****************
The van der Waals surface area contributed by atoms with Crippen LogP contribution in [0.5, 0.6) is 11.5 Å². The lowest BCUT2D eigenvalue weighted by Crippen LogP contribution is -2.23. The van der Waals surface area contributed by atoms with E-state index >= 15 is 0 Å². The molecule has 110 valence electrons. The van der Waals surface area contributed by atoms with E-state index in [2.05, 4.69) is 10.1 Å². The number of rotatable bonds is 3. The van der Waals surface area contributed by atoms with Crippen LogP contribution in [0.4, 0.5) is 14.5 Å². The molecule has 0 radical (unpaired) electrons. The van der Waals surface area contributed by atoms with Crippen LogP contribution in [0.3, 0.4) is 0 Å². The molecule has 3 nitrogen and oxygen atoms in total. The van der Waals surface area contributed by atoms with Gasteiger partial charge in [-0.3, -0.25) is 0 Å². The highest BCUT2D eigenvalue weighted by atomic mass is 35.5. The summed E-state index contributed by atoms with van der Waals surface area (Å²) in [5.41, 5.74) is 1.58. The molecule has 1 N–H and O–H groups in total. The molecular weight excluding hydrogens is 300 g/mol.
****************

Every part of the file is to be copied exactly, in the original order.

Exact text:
The van der Waals surface area contributed by atoms with Crippen LogP contribution in [0.5, 0.6) is 11.5 Å². The lowest BCUT2D eigenvalue weighted by Crippen LogP contribution is -2.23. The van der Waals surface area contributed by atoms with E-state index >= 15 is 0 Å². The molecule has 110 valence electrons. The van der Waals surface area contributed by atoms with E-state index in [2.05, 4.69) is 10.1 Å². The number of rotatable bonds is 3. The van der Waals surface area contributed by atoms with Crippen LogP contribution in [0.4, 0.5) is 14.5 Å². The molecule has 0 radical (unpaired) electrons. The van der Waals surface area contributed by atoms with Crippen LogP contribution in [0.3, 0.4) is 0 Å². The molecule has 3 nitrogen and oxygen atoms in total. The van der Waals surface area contributed by atoms with Gasteiger partial charge in [-0.3, -0.25) is 0 Å². The highest BCUT2D eigenvalue weighted by atomic mass is 35.5. The summed E-state index contributed by atoms with van der Waals surface area (Å²) in [5.41, 5.74) is 1.58. The molecule has 1 N–H and O–H groups in total. The molecular weight excluding hydrogens is 300 g/mol.